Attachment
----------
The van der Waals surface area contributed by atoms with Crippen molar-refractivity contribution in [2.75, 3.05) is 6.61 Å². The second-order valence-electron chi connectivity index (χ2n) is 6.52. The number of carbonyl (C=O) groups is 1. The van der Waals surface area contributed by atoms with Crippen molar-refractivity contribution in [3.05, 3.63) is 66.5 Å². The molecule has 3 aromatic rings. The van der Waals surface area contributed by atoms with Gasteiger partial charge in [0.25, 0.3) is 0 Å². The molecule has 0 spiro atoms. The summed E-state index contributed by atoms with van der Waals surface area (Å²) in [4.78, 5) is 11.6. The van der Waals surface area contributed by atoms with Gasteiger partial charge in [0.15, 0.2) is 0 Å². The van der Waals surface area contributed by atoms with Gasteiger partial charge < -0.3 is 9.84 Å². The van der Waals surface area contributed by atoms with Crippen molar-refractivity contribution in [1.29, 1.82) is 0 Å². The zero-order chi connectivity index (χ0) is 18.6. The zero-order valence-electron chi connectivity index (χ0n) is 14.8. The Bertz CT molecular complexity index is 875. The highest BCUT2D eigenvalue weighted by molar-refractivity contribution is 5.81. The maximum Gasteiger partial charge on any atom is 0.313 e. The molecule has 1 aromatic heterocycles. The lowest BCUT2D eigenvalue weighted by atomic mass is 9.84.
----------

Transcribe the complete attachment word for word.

The van der Waals surface area contributed by atoms with Crippen molar-refractivity contribution in [2.75, 3.05) is 6.61 Å². The second-order valence-electron chi connectivity index (χ2n) is 6.52. The number of carbonyl (C=O) groups is 1. The van der Waals surface area contributed by atoms with Crippen molar-refractivity contribution in [3.05, 3.63) is 66.5 Å². The molecule has 3 aromatic rings. The van der Waals surface area contributed by atoms with Gasteiger partial charge in [0.25, 0.3) is 0 Å². The molecule has 0 spiro atoms. The summed E-state index contributed by atoms with van der Waals surface area (Å²) in [4.78, 5) is 11.6. The van der Waals surface area contributed by atoms with Gasteiger partial charge in [0.15, 0.2) is 0 Å². The van der Waals surface area contributed by atoms with Gasteiger partial charge < -0.3 is 9.84 Å². The van der Waals surface area contributed by atoms with Crippen molar-refractivity contribution in [1.29, 1.82) is 0 Å². The zero-order chi connectivity index (χ0) is 18.6. The zero-order valence-electron chi connectivity index (χ0n) is 14.8. The Bertz CT molecular complexity index is 875. The highest BCUT2D eigenvalue weighted by molar-refractivity contribution is 5.81. The maximum Gasteiger partial charge on any atom is 0.313 e. The molecule has 1 aromatic heterocycles. The lowest BCUT2D eigenvalue weighted by atomic mass is 9.84.